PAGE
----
How to Set up Global Partnerships for Impact and Success

Interview with Anne Gadegaard, Soraya Ramoul and Mia Bülow-Olsen at Novo Nordisk

Katie Hyson, Director of Thought Leadership at Business Fights Poverty caught up with the team from Novo Nordisk to talk about their new partnership, which aims to help ensure access to diabetes medicines and healthcare, is accessible to all.

Katie Hyson, Director of Thought Leadership at Business Fights Poverty caught up with the team from Novo Nordisk to talk about their new partnership, which aims to help ensure access to diabetes medicines and healthcare, is accessible to all.

Here, Anne Gadegaard, Associate Director Corporate Sustainability, Soraya Ramoul, Director Global Access to Care and Mia Bülow-Olsen, Global Access to Care Lead at Novo Nordisk share their thoughts:

BFP: Tell us about Novo Nordisk

Novo Nordisk team: Novo Nordisk is a global healthcare company and a specialist in diabetes. We are the world’s largest producer of insulin, including: human, modern and new-generation insulin. In our department, our current focus is on creating the critical access to diabetes care for our global population.

This is where the important question around access to insulin and other chronic disease medicines for people affected by humanitarian crisis arises. Though we already have a commitment to offer low-cost human insulin to humanitarian organisations and low-income countries, we know that medicine alone does not solve the lack of access to care.

Partnerships with humanitarian actors are a vitally important way of reaching displaced people and those otherwise affected by crisis. In the Global Access to Care team we are responsible for Novo Nordisk’s partnerships within this field. Our aim is to enable more people from the base of the pyramid and those affected by crisis to access our medicines and support, whoever they are, wherever they are. This is one of the ways in which Novo Nordisk works towards impacting the Sustainable Development Goals (SDGs) positively.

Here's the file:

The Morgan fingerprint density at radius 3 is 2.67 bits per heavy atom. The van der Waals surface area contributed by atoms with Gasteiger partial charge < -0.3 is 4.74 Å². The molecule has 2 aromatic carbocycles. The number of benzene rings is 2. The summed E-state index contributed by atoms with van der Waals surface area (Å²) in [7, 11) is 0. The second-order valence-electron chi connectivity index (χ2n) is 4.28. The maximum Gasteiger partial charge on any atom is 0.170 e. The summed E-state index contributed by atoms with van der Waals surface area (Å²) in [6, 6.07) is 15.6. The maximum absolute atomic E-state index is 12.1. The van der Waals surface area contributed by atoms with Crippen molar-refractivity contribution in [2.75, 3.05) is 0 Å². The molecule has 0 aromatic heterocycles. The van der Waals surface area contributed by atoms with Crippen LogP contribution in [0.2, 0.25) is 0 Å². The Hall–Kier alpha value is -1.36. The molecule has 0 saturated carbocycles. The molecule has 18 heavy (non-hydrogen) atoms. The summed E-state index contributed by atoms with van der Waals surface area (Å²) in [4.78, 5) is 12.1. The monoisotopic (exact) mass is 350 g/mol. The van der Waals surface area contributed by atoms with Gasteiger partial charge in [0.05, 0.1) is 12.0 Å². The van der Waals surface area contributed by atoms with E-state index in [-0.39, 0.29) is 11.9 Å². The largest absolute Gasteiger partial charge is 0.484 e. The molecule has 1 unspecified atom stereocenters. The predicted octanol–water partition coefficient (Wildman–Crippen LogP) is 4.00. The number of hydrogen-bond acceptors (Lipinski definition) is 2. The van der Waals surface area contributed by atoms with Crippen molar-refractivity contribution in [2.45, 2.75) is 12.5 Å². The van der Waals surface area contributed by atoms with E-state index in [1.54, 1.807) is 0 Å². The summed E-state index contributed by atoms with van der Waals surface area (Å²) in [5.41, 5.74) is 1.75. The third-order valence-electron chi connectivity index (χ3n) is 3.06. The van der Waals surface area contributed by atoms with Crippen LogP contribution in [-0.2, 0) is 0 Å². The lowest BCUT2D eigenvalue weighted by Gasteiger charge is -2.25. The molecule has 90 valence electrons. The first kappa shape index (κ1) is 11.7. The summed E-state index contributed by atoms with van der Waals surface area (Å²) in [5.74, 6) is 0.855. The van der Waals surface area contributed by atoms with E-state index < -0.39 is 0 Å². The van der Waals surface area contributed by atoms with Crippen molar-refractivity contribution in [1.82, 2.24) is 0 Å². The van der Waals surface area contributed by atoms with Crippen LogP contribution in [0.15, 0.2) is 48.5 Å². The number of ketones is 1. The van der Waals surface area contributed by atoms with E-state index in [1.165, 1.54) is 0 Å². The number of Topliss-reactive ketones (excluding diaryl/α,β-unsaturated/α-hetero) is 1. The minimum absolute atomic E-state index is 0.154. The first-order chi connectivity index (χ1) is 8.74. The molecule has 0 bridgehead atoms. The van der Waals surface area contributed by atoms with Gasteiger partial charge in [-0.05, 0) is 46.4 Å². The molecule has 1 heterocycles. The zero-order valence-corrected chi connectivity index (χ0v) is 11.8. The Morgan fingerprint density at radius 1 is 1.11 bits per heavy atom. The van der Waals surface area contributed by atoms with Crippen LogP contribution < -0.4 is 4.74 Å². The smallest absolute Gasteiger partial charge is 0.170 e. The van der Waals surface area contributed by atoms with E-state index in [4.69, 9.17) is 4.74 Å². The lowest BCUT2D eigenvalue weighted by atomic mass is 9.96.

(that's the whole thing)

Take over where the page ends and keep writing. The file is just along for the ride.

BFP: Business and NGOs have been partnering for decades, what is new and innovative about the partnership between Novo Nordisk, the International committee of the Red Cross (ICRC) and the Danish Red Cross.

Novo Nordisk team: First of all, we come to this partnership with the insight that most multi-stakeholder partnerships fail. We appreciate this, but also know, as laid out so clearly in the SDG #17, that partnerships and new ways of working together are essential if we are to deliver lasting societal impact at scale.

The partnership announced recently with the Danish Red Cross and the ICRC is based on this insight – we are going to measure and monitor the quality of the partnership as well as the societal impact. Shared value specialists: FSG have helped us to deeply understand the steps required to create a successful partnership and have also helped up in facilitating discussions.

The partnership itself has three legs:

  1. A commercial leg: we offer human insulin at a favourable price point to the Red Cross /Red Crescent operations globally. This is important because we need this relationship to be lasting and scalable, rather than reliant on a donation or hand out.
  2. A philanthropic donation: From Novo Nordisk to the Danish Red Cross and ICRC towards their health programmes, including their efforts to improve prevention and control of NCDs (non-communicable diseases).
  3. The field projects: We have committed to collaborate together in order to find new ways to provide chronic health care in humanitarian crisis settings.

BFP: Tell us more about the field project element within the partnership?